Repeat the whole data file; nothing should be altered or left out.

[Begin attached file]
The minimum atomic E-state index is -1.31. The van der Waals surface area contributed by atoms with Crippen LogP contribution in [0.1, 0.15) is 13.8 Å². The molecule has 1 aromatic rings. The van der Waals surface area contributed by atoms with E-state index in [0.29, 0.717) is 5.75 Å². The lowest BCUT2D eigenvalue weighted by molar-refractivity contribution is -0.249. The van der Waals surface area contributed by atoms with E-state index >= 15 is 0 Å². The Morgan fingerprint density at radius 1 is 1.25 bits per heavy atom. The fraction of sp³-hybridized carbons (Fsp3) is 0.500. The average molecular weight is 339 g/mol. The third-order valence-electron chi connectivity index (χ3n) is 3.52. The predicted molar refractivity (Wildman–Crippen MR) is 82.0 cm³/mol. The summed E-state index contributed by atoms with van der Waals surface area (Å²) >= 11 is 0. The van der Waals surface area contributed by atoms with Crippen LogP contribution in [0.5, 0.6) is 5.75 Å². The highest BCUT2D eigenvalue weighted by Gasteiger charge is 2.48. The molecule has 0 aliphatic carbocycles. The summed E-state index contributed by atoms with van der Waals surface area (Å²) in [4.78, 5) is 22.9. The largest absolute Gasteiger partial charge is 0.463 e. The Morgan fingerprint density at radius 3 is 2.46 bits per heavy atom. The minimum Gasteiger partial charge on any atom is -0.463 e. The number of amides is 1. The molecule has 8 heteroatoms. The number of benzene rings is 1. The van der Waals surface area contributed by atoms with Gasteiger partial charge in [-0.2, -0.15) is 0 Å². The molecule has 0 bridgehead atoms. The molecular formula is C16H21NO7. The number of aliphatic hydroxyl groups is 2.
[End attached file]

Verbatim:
The minimum atomic E-state index is -1.31. The van der Waals surface area contributed by atoms with Crippen LogP contribution in [0.1, 0.15) is 13.8 Å². The molecule has 1 aromatic rings. The van der Waals surface area contributed by atoms with E-state index in [0.29, 0.717) is 5.75 Å². The lowest BCUT2D eigenvalue weighted by molar-refractivity contribution is -0.249. The van der Waals surface area contributed by atoms with E-state index >= 15 is 0 Å². The Morgan fingerprint density at radius 1 is 1.25 bits per heavy atom. The fraction of sp³-hybridized carbons (Fsp3) is 0.500. The average molecular weight is 339 g/mol. The third-order valence-electron chi connectivity index (χ3n) is 3.52. The predicted molar refractivity (Wildman–Crippen MR) is 82.0 cm³/mol. The summed E-state index contributed by atoms with van der Waals surface area (Å²) >= 11 is 0. The van der Waals surface area contributed by atoms with Crippen LogP contribution in [0.5, 0.6) is 5.75 Å². The highest BCUT2D eigenvalue weighted by Gasteiger charge is 2.48. The molecule has 0 aliphatic carbocycles. The summed E-state index contributed by atoms with van der Waals surface area (Å²) in [4.78, 5) is 22.9. The largest absolute Gasteiger partial charge is 0.463 e. The Morgan fingerprint density at radius 3 is 2.46 bits per heavy atom. The minimum Gasteiger partial charge on any atom is -0.463 e. The number of amides is 1. The molecule has 8 heteroatoms. The number of benzene rings is 1. The van der Waals surface area contributed by atoms with Gasteiger partial charge in [-0.2, -0.15) is 0 Å². The molecule has 0 bridgehead atoms. The molecular formula is C16H21NO7. The number of aliphatic hydroxyl groups is 2.